Answers to common questions brought up as a response to my series on divorce and remarriage. It’s best to start with Part 1 here.
Questions addressed here:
- Didn’t Jesus do away with the command of Moses which allowed divorce? If so, then why is it important what the Old Testament says?
- What does “sexual immorality” mean in Matthew 19.9?
Didn’t Jesus do away with the command of Moses which allowed divorce? If so, then why is it important what the Old Testament says?
The claim that Jesus overturned the law of Moses is often asserted because of his statement in Matthew 19.8: “Because of your hardness of heart Moses allowed you to divorce your wives, but from the beginning it was not so.” As John Piper wrote, “Jesus did in fact reject, for his disciples, what Moses commanded” (source/original).
The New Testament does state that the Law is provisional (Galatians 3.19, 24). We know from this that the Law is not expected to be in place forever. Should we conclude, then, that Jesus was overturning laws one at a time during his earthly ministry?
Some might say that Jesus does just this, as demonstrated in the sermon on the mount. There Jesus uses the phrase, “You’ve heard it said…,” recites a law, and then ups the ante by teaching that it’s not enough to follow the letter of the law if our hearts are rebellious. This approach, however, ignores much of the Old Testament: consider that Jesus is not saying anything which is not already in the Law and the Prophets. For example, Jesus is not giving us new doctrine when he claims that God looks at our heart and not just our actions (Jeremiah 7.4 is one example of many.) He is often alluding to or repurposing what he has read in the Old Testament.
It’s worth noting that the conclusion in Piper’s quote above is very specific: in it, Piper claims that Jesus rejects “for his disciples” the command of Moses. The text, however, disagrees. Jesus is not limiting his statement to the disciples; he’s talking to the Pharisees. In verse 9, Jesus says, “And I say to you: whoever divorces his wife, except for sexual immorality, and marries another, commits adultery.” Note that “you” in this sentence refers to the Pharisees, and by extension to all of Israel — not to his disciples alone. If Jesus is, in fact, rejecting this law, he’s doing it for everyone, not just his disciples. We can’t soften the claim that Jesus was overturning the law by saying he was doing so only for his disciples.
But did Jesus actually reject this law and apply that rejection to every Jew? Did he reduce the number of laws given by Moses? Jesus denies that this is his purpose in Matthew 5.17: “Do not think that I have come to abolish the Law or the Prophets; I have not come to abolish them but to fulfill them.” These interpreters appear to want to append to Jesus’ statement, “Except for that one law about divorce. Yeah, I’m abolishing that one.”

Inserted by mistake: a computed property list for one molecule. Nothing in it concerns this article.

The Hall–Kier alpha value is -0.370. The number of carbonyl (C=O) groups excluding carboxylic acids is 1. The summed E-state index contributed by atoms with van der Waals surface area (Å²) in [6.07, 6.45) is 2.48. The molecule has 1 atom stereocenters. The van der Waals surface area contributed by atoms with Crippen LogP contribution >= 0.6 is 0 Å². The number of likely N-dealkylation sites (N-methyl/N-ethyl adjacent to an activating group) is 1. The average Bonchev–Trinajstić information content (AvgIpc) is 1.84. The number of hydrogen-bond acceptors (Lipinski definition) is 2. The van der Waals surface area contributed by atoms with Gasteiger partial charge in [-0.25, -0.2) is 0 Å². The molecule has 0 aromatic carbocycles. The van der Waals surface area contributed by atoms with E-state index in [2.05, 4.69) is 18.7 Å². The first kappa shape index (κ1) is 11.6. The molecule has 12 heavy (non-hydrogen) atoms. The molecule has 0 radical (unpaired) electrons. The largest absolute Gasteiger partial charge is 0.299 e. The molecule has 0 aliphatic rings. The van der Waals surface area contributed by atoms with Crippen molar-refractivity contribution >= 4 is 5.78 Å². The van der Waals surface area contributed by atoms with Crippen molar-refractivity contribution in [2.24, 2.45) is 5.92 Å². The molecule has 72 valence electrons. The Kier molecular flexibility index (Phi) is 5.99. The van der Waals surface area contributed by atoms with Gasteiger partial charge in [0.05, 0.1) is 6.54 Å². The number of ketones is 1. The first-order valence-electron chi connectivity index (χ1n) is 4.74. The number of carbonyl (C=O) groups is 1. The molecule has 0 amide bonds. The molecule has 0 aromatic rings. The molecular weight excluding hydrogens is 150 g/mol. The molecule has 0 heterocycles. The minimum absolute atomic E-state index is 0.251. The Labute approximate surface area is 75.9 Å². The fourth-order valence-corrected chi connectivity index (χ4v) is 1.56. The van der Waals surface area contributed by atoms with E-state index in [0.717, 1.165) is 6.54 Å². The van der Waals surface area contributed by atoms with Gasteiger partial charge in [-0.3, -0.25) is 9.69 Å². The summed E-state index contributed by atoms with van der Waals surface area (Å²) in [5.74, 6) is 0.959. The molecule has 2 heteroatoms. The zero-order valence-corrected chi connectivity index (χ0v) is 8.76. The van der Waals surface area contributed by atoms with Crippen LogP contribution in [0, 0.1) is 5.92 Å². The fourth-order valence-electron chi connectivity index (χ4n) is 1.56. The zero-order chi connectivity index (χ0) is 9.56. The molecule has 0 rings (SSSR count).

What does “sexual immorality” mean in Matthew 19.9?
The Greek word translated “sexual immorality” occurs 25 times in the New Testament. These passages don’t define exactly what is considered sexual immorality, but the context indicates that it is some sort of illicit sexual behavior, including but not limited to sex outside of marriage, forbidden sexual relationships, temple prostitution, and the like (source, pp.5-6). The term is not exactly synonymous with adultery; in some passages it is used alongside adultery, and in other passages it stands alone. It appears to be a broad term intending to cover a wide variety of inappropriate sexual activity, similar to what we would consider to be included in the English phrase.
There are attempts to define the word very narrowly. Some claim that in Matthew 19.9 it refers only to incest (source). This interpretation fails to understand the Old Testament laws concerning marriage, and causes Jesus to misunderstand them as well. Consider that the laws concerning incest in Leviticus 18 specifically state that that there are certain sexual relationships which are unlawful. This doesn’t mean that if a man marries his brother’s wife, he should divorce. On the contrary, the marriage is not lawful to begin with, so no divorce is necessary.
A prime example is in the case of Herod, who married his brother Phillip’s wife. John the Baptist made this claim to Herod: “It is not lawful for you to have your brother’s wife” (Mark 6.18). Note that John did not claim that Herod should divorce her; instead, he said it was not lawful, no doubt referring to Leviticus 18.16: “You shall not uncover the nakedness of your brother’s wife.” When a couple realizes their marriage is unlawful, they stop living as a couple. They don’t have to divorce — because there was never any lawful marriage. To have Jesus claim that a man should divorce his wife when there was no lawful marriage makes no sense, and neither does having Jesus claim that a subsequent marriage is adultery. There is no adultery after an incestuous “marriage,” because there was no lawful marriage to begin with. Attempts to limit “sexual immorality” to incest just doesn’t hold up.
Others claim that this term for “sexual immorality” refers only to sexual activity during the betrothal period (source, p.10). This attempt also fails to do justice to this word. The New Testament never limits the term to this one type of activity, so to do so in the case of Matthew 19.9 is an ad hoc interpretation. It’s much more likely that the term is an attempt by the gospel writer to translate the phrase “a matter of indecency” in Deuteronomy 24.1, the very passage under discussion in Matthew 19 where this Greek word is used. The Hebrew word is used in much the same way in the Old Testament as the Greek word is used in the New Testament, covering a variety of actions, including incest, inappropriate sexual activity, disgraceful or shameful behavior, etc. Just like its Greek counterpart, the Hebrew word is a broad term meant to cover a wide variety of inappropriate activity.